- We strive to provide complete care for our patients. Learn more about all the services we provide.
You are using an outdated browser. Please upgrade your browser to improve your experience.
|Cats Can Be Unknowingly Jeopardized|
Even the best of cat owners may not recognize small signs or signals in their pet's health that a veterinarian would consider noteworthy. Feed, groom and vaccinate your cat and take simple steps for maximum health and well being.
There are specific activities that can make a positive difference in your pet's health. The difference will be enhanced health and wellness when you integrate them into your current pet maintenance program. Feeding, grooming and vaccinations are probably your top-of-mind priorities. Sometimes you can miss little changes in health or care that can have a large impact.
Care delays can be a risk. Waiting and watching for your cat's symptoms to subside can cause undue distress. Keep a close eye on your furry friends to make sure their health conditions don't include panting, limping or lameness, refusal to take nourishment or water, loss of weight, sneezing, urination or defecation habits that aren't normal for your pet, grooming changes, and increased sleep needs. Diarrhea and vomiting are big deals and will result in dehydration that could be fatal without immediate attention.
Preventative care is critical to good health and wellness in family pets. Regular veterinarian visits provide opportunities for pets to receive complete visit care that rules out current disease or impending disaster. Always make sure your cat receives an annual visit. During these visits your vet will look at teeth, tongue and gums, check for parasites, provide guidance and information for exercise, proper feeding and review your pet's current daily habits. Your vet will also check skin, nails, eyes, ears and coat.
Exercise and other habits may have changed since the last visit. Your pet may need support with aging, pregnancy or pain management. Arthritis or decaying teeth may cause discomfort in your pet. Remember that cats have a survival instinct and camouflage their pain or discomfort better than other animals.
"Some older house cats are pretty inactive and sleep a lot, so owners often just don't notice problems," says Adrianne Brode, DVM, CCRP. Brode sees that dogs receive more health care than cats at Houston's Canine Health Institute.
Lack of permanent identification can put your cat at risk. Let's face it, who would think that your furry critter sleeping happily in the carpeted sunny spot will be a sudden escapee when the neighbor, niece or nephew comes to put out fresh food and water during your vacation.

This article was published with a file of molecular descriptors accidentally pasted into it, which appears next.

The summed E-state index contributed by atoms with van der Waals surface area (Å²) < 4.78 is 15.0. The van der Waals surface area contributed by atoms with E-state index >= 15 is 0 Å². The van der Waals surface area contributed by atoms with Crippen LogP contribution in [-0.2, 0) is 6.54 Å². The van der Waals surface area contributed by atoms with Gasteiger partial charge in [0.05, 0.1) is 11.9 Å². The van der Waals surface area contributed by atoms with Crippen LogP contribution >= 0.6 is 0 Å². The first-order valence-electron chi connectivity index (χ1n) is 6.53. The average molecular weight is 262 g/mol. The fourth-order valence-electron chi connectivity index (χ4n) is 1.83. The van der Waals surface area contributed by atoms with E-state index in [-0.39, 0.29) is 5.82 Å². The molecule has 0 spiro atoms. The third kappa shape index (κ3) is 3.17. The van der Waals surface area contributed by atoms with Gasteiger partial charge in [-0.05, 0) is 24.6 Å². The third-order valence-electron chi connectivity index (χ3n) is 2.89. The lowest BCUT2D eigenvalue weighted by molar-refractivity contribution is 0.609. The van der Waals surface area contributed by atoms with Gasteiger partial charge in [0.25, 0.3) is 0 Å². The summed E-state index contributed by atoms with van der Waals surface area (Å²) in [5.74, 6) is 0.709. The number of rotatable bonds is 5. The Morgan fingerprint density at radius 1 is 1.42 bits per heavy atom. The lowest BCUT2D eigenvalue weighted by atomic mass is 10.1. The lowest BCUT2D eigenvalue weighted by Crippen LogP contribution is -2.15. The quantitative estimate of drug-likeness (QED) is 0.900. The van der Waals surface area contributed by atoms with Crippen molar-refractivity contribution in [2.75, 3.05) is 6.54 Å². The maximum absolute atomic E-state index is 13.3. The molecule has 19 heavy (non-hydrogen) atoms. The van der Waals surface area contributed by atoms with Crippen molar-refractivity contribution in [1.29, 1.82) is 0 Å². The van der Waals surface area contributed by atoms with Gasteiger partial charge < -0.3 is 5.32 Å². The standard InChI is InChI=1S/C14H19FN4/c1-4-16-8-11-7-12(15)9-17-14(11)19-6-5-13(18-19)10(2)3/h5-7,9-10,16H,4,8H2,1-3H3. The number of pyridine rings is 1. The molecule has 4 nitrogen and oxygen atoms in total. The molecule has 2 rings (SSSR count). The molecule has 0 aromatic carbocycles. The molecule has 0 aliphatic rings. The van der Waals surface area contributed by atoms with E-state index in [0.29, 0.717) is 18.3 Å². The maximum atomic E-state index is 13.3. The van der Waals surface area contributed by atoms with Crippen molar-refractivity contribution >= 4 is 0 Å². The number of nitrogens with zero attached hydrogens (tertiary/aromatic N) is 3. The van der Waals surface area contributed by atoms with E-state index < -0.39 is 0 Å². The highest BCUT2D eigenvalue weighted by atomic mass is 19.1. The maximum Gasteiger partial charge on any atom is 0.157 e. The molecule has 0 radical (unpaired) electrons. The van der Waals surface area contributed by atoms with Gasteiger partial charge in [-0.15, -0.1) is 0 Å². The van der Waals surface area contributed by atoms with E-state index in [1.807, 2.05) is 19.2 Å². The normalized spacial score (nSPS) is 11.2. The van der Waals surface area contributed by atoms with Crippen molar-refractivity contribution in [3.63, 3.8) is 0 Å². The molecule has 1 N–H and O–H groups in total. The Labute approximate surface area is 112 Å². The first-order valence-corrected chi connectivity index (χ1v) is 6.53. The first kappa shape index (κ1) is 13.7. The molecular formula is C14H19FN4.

The National Council on Pet Population Study and Policy advises that less than 2% of cats in animal shelters are returned home. Microchips, tattoos and tags can help identify pets that are accidentally let out or that may escape right before your very eyes. Cats have a higher chance of losing their collars than dogs typically do, and having your vet insert a microchip could be a good idea. Your cat won't feel any pain, the chip is the size of a small grain and the process is very quick. For maximum effectiveness, you must connect with the chip's vendor, provide your contact info and maintain an active registration for your pet. If lost, the chip can be recognized by a scanner at many animal shelters and veterinarian offices.
Uncontrolled parasites can bother your cat. Fleas are the most common and well known external parasite. Just one flea eaten by your cat can create internal tapeworms. They are common in cats, as are heartworms. Untreated heartworms can damage heart, lungs and circulatory vessels beyond repair. Other bothersome parasites may include ear mites, ticks, roundworms and hookworms, depending on the area in which you live. "Some intestinal parasites can be transmitted to people," says Marla J. McGeorge, DVM. Adults with compromised immune systems and children have increased risks.
New patients receive 10% OFF* first visit.
*Discount not to be combined with any other offer, Offer only valid if booked through website
Surgical Admitting is 8:00 am Monday - Thursday
Christine was very calm, and talked me down from a very excitable situation. We came home with Milo and a treatment for his illness instead of coming home with an empty cat crate and a face covered in tears. I am pleased to say that since we have started the antibiotics Milo has improved dramatically and is once again a happy cat that is a part of our family. He actually wants to hug us (he doesn't really like anyone but me ) The change in his diet as well as the antibiotics have shown in his litter box too, he seems to be urinating more than before, so this shows me that they are working !! YAY !!! This is the reason why we love and trust the team at Murdoch Vet and will always bring our fur kids there for treatment. Thank you again for making what could have been a horrible afternoon a wonderful afternoon.